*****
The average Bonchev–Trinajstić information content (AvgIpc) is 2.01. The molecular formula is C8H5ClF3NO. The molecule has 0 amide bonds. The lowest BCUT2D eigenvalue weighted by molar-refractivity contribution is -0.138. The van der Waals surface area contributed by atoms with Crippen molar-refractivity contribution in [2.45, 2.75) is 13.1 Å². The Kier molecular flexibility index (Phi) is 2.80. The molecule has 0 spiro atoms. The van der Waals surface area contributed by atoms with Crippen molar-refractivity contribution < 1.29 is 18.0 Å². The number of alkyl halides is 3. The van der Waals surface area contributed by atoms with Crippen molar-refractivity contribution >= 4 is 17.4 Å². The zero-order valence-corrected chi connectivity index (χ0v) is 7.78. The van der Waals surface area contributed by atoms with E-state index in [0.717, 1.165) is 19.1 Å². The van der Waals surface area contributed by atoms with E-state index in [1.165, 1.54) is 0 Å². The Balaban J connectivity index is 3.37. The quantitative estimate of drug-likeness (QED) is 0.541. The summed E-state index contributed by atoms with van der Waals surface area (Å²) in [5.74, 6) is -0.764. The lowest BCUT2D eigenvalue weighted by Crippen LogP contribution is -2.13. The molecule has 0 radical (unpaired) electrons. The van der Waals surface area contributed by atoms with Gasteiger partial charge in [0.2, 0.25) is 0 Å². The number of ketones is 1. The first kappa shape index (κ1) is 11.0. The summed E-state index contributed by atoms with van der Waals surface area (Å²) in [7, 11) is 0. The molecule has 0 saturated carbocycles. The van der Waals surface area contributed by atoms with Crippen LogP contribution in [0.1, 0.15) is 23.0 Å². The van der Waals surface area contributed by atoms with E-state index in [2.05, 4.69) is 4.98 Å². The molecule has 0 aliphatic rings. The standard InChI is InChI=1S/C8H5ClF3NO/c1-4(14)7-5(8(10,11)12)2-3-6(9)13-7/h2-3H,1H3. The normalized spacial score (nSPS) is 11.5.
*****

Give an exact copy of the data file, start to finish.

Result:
The average Bonchev–Trinajstić information content (AvgIpc) is 2.01. The molecular formula is C8H5ClF3NO. The molecule has 0 amide bonds. The lowest BCUT2D eigenvalue weighted by molar-refractivity contribution is -0.138. The van der Waals surface area contributed by atoms with Crippen molar-refractivity contribution in [2.45, 2.75) is 13.1 Å². The Kier molecular flexibility index (Phi) is 2.80. The molecule has 0 spiro atoms. The van der Waals surface area contributed by atoms with Crippen molar-refractivity contribution < 1.29 is 18.0 Å². The number of alkyl halides is 3. The van der Waals surface area contributed by atoms with Crippen molar-refractivity contribution >= 4 is 17.4 Å². The zero-order valence-corrected chi connectivity index (χ0v) is 7.78. The van der Waals surface area contributed by atoms with E-state index in [0.717, 1.165) is 19.1 Å². The van der Waals surface area contributed by atoms with E-state index in [1.165, 1.54) is 0 Å². The Balaban J connectivity index is 3.37. The quantitative estimate of drug-likeness (QED) is 0.541. The summed E-state index contributed by atoms with van der Waals surface area (Å²) in [5.74, 6) is -0.764. The lowest BCUT2D eigenvalue weighted by Crippen LogP contribution is -2.13. The molecule has 0 radical (unpaired) electrons. The van der Waals surface area contributed by atoms with Gasteiger partial charge in [0.2, 0.25) is 0 Å². The number of ketones is 1. The first kappa shape index (κ1) is 11.0. The summed E-state index contributed by atoms with van der Waals surface area (Å²) in [7, 11) is 0. The molecule has 0 saturated carbocycles. The van der Waals surface area contributed by atoms with Crippen LogP contribution in [0.1, 0.15) is 23.0 Å². The van der Waals surface area contributed by atoms with E-state index in [2.05, 4.69) is 4.98 Å². The molecule has 0 aliphatic rings. The standard InChI is InChI=1S/C8H5ClF3NO/c1-4(14)7-5(8(10,11)12)2-3-6(9)13-7/h2-3H,1H3. The normalized spacial score (nSPS) is 11.5.